Short Stories 366:35 — “You Will Always Have Family: A Triptych,” by Kathleen Kayembe

coverQuite a few of the stories in The Best American Science Fiction and Fantasy 2018 are pulled from horror/dark fiction magazines, and “You Will Always Have Family: A Triptych” came from Nightmare Magazine, and I can certainly see why. Horror and dark stories aren’t usually a place I like to go—I admit it, I’ve got a sponge of a subconscious, and when I read dark/disturbing imagery I tend to end up with nightmares—but this story, while indeed dark and disturbing, ultimately left me in a positive frame of mind, or at least somewhere adjacent to hopeful.

The triptych in the title is the shift through three point-of-views in the story. There’s Izzy, who begins the story spending time with her “uncle” a professor and collector of folk tales (especially about witchcraft and superstition from his native Kinshasa). She grew up with his son, Mbuyi, when she was younger and her uncle and Mbuyi first arrived in the states, and she is happy to spend time with him now, though he talks of a dog locked in Mbuyi’s old room that she must never visit, and—of course—when she does, she realizes something evil is going on. Mbuyi vanished, by all accounts, but there’s something else in play.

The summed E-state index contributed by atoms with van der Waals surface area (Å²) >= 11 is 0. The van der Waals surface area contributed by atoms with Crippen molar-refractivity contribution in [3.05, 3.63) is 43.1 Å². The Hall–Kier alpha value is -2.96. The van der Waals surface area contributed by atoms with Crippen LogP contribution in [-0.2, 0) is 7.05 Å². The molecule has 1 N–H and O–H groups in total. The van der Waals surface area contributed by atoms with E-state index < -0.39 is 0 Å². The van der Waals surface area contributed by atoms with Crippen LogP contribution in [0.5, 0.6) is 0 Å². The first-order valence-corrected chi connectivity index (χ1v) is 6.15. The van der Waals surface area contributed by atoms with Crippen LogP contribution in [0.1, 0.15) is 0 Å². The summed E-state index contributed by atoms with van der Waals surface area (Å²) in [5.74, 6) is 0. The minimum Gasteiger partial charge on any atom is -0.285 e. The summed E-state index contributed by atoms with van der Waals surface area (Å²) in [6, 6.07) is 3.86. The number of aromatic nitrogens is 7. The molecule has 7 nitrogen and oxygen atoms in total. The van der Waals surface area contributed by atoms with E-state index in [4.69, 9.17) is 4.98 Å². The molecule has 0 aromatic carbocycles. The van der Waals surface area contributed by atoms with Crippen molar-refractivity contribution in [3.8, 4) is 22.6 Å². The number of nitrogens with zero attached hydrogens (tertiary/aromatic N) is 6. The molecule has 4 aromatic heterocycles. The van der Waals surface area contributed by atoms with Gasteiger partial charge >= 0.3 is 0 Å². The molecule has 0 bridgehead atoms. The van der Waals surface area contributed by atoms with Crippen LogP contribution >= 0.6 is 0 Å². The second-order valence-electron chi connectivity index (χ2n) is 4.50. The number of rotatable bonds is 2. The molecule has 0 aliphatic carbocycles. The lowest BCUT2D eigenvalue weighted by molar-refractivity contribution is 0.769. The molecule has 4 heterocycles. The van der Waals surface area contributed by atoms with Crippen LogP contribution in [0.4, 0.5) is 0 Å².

The other two POVs would be spoilers, but as the story passes from one to the next, the story is made clear, revealing dark history, tragedy, failures of family and love, and a malevolent force determined to right a horrible wrong with vengeance rather than justice. It’s creepy, and in parts squishy-gross (my least favourite kind of horror is the squishy kind), but overall the seed of the horror is more in the sense of “what people will do to one another when they believe in evil,” and that bears fruit in an overall disturbing (but engrossing) tale.

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